To start making your import preset(s), in the import window make sure to have your settings on the right side the way you want them to be (here, I have chosen ADD, to build 1:1 previews, to build Smart Previews, to Not import suspected duplicates, added Copyrights metadata and a Keyword). Next, click on that little arrow beside NONE as shown in the screenshot.

Lightroom presets

Then select Save Current Settings as New Preset. This will create the import preset with the settings that you have.

Lightroom presets

You are now asked to give the preset a name. It is smart to choose a name that is specific to what you need in order to identify it easily next time you need all these settings (this is my preset for cat shoots) and click Create.

making Lightroom presets

Next time I want to import images from a cat shoot, I will click on the arrow at the bottom of my import window to select an import preset and I can choose the kitties in lightroom one.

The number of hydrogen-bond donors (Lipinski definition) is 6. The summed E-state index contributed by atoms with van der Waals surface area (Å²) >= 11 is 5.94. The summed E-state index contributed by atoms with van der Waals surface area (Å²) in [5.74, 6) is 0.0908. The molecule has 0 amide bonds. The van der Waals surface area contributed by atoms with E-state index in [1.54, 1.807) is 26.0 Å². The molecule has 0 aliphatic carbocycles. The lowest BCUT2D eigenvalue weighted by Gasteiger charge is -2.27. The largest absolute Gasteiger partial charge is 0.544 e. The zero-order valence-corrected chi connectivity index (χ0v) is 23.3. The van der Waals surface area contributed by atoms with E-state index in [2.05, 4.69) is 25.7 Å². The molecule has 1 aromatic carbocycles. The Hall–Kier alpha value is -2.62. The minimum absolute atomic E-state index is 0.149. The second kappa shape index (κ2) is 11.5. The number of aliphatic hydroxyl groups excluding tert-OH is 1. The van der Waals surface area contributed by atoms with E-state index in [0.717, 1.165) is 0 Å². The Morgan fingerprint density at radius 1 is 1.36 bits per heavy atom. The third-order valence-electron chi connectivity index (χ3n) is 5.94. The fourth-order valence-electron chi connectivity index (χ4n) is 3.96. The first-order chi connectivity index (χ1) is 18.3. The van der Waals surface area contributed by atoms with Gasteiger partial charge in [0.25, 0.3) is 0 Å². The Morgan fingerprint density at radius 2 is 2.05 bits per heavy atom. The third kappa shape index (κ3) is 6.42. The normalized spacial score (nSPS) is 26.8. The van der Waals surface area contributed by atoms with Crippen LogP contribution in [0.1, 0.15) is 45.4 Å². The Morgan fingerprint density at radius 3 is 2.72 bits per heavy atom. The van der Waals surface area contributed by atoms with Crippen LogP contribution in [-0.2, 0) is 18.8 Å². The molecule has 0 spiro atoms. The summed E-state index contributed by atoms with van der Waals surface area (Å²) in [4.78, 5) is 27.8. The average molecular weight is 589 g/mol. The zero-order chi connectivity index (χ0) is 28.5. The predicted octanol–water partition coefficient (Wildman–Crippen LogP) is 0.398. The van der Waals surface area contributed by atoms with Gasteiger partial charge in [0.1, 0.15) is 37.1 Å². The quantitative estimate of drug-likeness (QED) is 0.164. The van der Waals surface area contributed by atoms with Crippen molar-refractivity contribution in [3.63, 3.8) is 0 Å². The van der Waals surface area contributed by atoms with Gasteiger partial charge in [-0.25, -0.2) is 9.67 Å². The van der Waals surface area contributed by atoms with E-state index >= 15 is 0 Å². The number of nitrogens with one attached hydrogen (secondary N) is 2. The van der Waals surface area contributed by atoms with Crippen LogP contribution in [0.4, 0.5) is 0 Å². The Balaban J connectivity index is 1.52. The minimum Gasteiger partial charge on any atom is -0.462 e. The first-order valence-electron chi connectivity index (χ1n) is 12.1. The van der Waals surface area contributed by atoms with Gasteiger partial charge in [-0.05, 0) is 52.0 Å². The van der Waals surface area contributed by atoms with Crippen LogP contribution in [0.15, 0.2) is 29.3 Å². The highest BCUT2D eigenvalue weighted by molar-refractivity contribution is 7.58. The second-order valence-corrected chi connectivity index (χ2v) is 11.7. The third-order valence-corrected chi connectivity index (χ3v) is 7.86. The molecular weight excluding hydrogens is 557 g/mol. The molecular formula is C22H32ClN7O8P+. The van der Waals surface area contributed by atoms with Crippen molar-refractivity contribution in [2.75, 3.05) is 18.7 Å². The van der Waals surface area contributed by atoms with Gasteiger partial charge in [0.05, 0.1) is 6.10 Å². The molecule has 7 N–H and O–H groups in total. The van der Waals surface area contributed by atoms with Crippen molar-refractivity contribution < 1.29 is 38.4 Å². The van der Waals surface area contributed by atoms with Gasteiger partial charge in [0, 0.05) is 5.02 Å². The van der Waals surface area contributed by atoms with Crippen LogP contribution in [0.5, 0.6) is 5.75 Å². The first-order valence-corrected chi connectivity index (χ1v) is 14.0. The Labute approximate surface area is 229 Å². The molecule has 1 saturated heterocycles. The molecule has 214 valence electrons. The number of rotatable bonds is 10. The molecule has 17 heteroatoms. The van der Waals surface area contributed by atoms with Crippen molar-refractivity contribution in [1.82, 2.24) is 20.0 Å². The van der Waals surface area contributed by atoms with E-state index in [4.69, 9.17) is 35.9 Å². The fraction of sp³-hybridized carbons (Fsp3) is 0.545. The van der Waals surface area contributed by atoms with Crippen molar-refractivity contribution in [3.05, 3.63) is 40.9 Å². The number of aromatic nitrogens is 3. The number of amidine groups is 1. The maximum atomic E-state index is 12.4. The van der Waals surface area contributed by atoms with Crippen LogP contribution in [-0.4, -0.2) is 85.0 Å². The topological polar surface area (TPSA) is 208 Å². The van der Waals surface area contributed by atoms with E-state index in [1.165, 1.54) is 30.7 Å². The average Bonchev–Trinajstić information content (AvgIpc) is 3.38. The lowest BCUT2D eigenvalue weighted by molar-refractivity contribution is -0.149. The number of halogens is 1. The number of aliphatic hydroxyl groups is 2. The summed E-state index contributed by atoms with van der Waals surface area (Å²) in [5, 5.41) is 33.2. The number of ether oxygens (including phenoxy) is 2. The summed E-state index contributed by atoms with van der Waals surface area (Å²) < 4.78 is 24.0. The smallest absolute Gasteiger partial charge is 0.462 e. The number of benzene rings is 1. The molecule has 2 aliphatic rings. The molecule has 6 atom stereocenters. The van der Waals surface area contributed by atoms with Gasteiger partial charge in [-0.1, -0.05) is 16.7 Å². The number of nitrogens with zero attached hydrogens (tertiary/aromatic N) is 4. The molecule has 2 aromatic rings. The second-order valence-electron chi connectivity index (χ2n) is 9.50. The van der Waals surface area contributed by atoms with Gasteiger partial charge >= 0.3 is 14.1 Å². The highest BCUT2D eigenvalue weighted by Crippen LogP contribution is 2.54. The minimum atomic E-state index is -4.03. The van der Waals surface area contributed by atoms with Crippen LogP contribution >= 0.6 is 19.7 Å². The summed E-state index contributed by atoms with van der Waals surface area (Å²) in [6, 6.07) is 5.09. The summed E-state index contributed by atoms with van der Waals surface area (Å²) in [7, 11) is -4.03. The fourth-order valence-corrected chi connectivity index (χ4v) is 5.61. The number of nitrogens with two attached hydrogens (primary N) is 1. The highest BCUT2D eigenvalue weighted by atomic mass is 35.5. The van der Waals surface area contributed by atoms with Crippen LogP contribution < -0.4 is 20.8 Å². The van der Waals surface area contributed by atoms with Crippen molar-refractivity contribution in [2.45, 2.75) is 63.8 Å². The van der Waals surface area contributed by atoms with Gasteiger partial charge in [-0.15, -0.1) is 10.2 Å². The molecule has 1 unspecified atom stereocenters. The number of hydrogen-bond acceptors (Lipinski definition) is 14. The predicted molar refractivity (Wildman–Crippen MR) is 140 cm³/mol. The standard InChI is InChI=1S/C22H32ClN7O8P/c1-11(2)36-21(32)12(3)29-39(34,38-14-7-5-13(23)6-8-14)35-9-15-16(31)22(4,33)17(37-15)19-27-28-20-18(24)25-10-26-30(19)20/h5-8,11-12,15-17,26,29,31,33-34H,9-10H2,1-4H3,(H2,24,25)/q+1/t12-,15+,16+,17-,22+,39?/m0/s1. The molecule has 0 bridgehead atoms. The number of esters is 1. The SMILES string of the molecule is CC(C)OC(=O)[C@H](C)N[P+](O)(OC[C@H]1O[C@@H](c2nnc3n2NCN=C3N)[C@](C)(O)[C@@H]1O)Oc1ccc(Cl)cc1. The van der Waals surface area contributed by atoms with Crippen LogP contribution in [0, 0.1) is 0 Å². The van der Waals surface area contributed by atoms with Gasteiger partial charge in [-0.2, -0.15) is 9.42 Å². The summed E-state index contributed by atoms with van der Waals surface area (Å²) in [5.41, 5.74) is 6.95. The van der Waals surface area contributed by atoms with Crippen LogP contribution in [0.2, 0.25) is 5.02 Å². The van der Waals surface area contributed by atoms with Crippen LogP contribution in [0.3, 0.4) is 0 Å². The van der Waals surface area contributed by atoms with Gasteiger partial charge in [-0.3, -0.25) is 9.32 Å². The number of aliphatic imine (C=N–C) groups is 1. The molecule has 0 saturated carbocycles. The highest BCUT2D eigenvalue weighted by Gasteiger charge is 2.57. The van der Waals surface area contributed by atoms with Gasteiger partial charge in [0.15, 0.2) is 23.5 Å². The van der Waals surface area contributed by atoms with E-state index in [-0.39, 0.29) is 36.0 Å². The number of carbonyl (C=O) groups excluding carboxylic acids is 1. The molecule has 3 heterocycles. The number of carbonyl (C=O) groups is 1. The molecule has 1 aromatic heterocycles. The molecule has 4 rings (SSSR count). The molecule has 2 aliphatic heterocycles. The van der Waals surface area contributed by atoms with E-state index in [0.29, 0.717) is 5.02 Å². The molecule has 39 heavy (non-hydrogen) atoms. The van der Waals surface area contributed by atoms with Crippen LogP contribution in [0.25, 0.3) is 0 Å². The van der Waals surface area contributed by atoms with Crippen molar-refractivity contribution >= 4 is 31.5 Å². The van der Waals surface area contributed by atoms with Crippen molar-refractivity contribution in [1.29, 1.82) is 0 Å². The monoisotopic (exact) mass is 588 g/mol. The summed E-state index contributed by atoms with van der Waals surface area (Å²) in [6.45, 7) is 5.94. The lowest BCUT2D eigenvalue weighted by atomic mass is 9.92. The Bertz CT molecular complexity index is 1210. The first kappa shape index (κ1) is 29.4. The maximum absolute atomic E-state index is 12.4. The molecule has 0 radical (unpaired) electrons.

using Lightroom presets


A word of caution. Even when using Import presets, always check and double-check that these are the settings you want. This is always important but even more so for those who use Lightroom to copy images to an external hard drive on import. When that external hard drive is not available (it is not plugged into the computer, for instance) Lightroom will change the import location to your Pictures folder on your internal hard drive. Even when you use an import preset that has the external hard drive set as the import location. And it makes sense because Lightroom cannot do what you are telling it to do because the import location is unavailable!

A tip for when you need to change or make adjustments to an existing preset. First select your preset and then make the adjustment in your settings. The preset will now show as ‘kitties in lightroom (edited)’. The next step is to click on the arrow next to this and in the dropdown menu choose Update Preset ‘kitties in lightroom’. This preset is now updated and next time you select it, it will apply the new/changed settings.

edit Lightroom presets


Develop or Editing Lightroom presets

The develop or editing presets is a category all on its own, and there is a lot to know and say about them. That is the reason in the very near future a blog will be added about only those. For now, did you know Lightroom comes with a default set of develop presets? You can find them in the develop module on the left hand side (depending on your version of Lightroom, it might show some different default ones) under Presets.

Lightroom presets